Armed Fulani herdsmen on Friday (Aug. 4) kidnapped a pastor as he and his driver were traveling in central Nigeria's Plateau state, the wounded driver told Morning Star News.
The Rev. Jen Tivkaa Moses and his driver, Yohanna Maina, were on their way to Abuja from Jos to attend a church seminar planned for Saturday (Aug. 5) when the armed Fulanis stopped them on the Kafanchan-Kwoi-Bwari highway at about 8 p.m. near Jere village.
Maina said that Pastor Moses, director of the Christian Education Department of the Evangelical Church Winning All (ECWA), was praying loudly when he last saw him held at gunpoint by the kidnappers. Church officials said the kidnappers have demanded a 1 million naira (US$2,730) ransom for his release.
"I am glad I survived this ordeal, and I pray that Rev. Moses comes out alive," Maina said. "I am saying this as, while the gunmen led us into the bush, Rev. Moses was praying very loud, and they disliked this so they were beating and threatening to kill him."
Maina and the pastor had passed a police checkpoint and were approaching another that police were setting up when they heard gunshots, he said. Their car and the vehicle in front of them were shot, and a bullet coming through his front windshield struck him in the thigh. It was so dark that he was not even aware he was bleeding, he said.
The gunmen ordered them out of the car and led them through the bush. Maina said he saw that some occupants of the other car were shot, and he saw lifeless bodies lying beside the vehicle. A group of armed men led occupants of the other car in a different direction. The gunmen asked him and the pastor which of the two was the boss, he said, and Pastor Moses told them he was a pastor and Maina was his driver, and that the head of their church was in Jos.
"We realized that the armed gunmen were Fulani herdsmen, as they spoke to us in Hausa language but communicated with each other in the Fulani language," he said.
Leaving their car behind, three of the Fulanis forced them to trek through the wilderness for hours, stopping to rest at midnight, while four remained on the highway to continue with their terror. Maina and the pastor heard their captors say it was midnight and their colleagues had yet to join them, and the assailants then took the Christians' mobile phones and money.
When they noticed that Maina was wounded, they asked another group of armed men they met there to take him away, while Pastor Moses was taken to another site. They ordered Maina to hand over his jacket to Pastor Moses, who had nothing on his torso but a shirt, and told Maina they were taking the pastor to a very cold place.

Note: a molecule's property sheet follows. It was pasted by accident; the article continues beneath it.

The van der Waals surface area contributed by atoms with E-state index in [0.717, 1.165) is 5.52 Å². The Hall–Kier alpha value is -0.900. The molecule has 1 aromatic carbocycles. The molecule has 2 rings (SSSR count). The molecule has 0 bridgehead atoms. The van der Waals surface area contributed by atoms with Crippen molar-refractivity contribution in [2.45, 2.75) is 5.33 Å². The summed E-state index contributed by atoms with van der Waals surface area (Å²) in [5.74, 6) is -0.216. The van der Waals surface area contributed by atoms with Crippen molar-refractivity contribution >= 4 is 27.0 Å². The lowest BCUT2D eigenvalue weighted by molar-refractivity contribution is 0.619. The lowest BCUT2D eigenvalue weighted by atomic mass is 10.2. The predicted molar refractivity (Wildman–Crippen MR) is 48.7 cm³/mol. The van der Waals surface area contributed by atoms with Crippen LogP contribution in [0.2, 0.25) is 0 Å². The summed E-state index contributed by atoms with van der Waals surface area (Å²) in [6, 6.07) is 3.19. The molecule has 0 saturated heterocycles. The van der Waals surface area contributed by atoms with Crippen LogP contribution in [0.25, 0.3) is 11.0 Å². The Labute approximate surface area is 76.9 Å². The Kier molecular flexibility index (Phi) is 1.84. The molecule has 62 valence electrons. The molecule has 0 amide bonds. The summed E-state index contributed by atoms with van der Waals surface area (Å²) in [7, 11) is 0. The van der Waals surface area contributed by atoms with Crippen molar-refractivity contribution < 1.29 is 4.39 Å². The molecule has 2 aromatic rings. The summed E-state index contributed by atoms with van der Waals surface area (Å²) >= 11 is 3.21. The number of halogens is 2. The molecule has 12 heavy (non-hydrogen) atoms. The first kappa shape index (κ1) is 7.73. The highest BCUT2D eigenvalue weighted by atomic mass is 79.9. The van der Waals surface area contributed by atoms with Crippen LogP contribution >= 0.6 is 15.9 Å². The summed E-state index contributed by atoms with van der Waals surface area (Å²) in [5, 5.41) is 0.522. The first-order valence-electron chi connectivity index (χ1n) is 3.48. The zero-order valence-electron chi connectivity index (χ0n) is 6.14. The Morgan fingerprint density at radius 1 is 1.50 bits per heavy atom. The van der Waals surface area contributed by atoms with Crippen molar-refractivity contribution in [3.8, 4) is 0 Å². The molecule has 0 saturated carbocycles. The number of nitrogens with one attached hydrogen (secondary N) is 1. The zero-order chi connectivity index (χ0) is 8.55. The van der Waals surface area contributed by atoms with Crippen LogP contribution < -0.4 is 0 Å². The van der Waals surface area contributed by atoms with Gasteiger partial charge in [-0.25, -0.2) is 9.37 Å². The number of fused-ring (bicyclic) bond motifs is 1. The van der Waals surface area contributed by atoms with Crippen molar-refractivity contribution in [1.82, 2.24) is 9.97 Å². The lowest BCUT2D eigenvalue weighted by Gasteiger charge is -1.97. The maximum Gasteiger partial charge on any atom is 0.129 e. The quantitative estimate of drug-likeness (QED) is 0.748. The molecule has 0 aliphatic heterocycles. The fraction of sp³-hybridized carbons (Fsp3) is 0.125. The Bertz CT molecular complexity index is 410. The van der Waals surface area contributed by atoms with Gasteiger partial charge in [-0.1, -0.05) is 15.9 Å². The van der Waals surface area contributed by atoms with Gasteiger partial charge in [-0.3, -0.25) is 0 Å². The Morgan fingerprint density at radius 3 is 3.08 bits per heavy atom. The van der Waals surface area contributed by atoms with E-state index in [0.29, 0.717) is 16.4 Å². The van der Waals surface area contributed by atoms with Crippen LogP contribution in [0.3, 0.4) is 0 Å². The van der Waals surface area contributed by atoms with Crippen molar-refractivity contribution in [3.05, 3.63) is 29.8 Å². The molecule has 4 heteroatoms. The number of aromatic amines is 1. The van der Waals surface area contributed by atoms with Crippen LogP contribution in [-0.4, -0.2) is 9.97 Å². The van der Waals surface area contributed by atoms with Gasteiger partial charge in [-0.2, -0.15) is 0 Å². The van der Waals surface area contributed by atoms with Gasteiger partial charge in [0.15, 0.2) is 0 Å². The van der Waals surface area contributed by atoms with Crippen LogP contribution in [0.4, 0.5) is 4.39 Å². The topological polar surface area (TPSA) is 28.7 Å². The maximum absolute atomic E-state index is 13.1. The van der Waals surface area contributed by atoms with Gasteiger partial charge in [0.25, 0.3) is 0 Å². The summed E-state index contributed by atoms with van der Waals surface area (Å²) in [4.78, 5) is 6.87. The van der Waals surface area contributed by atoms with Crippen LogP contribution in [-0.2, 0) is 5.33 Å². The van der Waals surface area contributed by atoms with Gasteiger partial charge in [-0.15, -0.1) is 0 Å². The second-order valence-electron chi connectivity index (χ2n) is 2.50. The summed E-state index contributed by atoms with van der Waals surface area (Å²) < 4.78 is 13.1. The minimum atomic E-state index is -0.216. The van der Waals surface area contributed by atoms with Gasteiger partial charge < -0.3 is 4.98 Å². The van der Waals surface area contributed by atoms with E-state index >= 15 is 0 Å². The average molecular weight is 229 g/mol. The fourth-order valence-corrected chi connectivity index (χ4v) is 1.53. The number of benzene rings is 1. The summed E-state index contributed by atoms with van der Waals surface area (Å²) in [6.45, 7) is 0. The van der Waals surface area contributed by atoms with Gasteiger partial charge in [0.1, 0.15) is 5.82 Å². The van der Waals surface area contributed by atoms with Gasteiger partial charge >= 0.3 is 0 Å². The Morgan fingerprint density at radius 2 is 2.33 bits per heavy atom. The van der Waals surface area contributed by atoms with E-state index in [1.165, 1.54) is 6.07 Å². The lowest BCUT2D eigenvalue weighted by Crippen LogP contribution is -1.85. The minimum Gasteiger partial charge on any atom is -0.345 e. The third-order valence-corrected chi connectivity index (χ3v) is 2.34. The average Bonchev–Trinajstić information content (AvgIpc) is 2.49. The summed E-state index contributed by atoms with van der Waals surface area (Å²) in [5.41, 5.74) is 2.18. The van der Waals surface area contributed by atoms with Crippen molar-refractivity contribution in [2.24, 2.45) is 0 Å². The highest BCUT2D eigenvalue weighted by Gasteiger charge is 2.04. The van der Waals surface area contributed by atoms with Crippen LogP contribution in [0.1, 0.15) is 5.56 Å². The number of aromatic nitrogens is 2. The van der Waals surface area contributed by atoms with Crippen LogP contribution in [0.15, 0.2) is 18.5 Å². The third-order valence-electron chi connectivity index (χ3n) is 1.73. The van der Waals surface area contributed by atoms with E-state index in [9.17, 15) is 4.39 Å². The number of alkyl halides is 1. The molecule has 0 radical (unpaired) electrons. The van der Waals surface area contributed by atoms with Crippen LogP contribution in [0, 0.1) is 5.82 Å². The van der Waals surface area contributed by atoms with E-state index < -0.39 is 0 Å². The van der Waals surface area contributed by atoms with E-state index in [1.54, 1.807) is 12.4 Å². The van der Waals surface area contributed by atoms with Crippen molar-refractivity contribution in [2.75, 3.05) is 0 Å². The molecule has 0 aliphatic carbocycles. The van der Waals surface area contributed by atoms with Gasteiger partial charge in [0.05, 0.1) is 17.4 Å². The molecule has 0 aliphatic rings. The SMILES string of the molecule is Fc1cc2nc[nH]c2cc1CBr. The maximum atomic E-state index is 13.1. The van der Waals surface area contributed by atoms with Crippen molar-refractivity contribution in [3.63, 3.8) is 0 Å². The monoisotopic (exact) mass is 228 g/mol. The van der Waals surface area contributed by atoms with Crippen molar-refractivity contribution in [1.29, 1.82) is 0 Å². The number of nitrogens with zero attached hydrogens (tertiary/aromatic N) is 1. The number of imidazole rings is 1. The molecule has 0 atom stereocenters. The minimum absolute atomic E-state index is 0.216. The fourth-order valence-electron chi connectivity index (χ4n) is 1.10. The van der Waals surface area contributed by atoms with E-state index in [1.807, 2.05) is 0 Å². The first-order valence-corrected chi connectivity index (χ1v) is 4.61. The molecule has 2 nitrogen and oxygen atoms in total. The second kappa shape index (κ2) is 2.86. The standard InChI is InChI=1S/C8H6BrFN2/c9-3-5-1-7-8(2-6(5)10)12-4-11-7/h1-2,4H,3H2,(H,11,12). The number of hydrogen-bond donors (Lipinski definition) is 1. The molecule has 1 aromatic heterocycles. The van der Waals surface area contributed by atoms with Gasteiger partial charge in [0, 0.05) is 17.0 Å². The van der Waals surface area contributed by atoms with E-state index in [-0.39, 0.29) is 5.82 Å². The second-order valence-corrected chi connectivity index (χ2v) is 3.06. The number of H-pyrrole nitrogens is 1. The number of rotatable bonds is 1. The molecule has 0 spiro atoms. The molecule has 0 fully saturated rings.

They marched Maina another two hours before leaving him on the highway, telling him to remain on it or their colleagues located throughout the bushes would kill him, he said. They told him the highway would lead him to his car.
Recalling that Pastor Moses had the car keys in the jacket he had given to him, Maina continued on in hopes of finding someone to help him, watching in vain as no vehicle stopped for him.
"I trekked for two hours or so until I arrived at a village where I found some youths keeping watch outside their homes," he said. "I told them how we were kidnapped and how I found my way to their village. The youths in the village were suspicious and afraid as they found me with bullet wounds, and it was bleeding."
One of them believed him, however, saying he had ridden his motorbike past the spot of the attack that Maina had mentioned. One of the young men told Maina he knew of an ECWA pastor in a nearby village, and he telephoned the pastor, who arrived and took him to another village, from which a military patrol team took the Christians to Bwari town in the Federal Capital Territory.
"The soldiers took me to the police station in Bwari, where I lodged a complaint, and the police then accompanied us to the hospital where I was treated," he said. "A surgery was carried out on my right thigh to extract the bullet that had lodge there."
When Morning Star News visited ECWA headquarters in Jos on Monday (Aug. 7), leaders and church workers were holding prayer vigils at the conference hall for Pastor Moses. ECWA officials said the kidnappers have contacted the pastor's wife and the accountant in his church office to make the ransom demand.
"Rev. Moses is a man of prayer and strong faith, and I am convinced that God will see him through this terrible ordeal," Maina said.
Predominantly Muslim Fulani herdsmen have launched numerous attacks on Christians in northern and central Nigeria. Christians make up 51.3 percent of Nigeria's population, while Muslims living primarily in the north and middle belt account for 45 percent.
Nigeria ranks 12th on Open Doors' World Watch List of countries where Christians suffer the most persecution.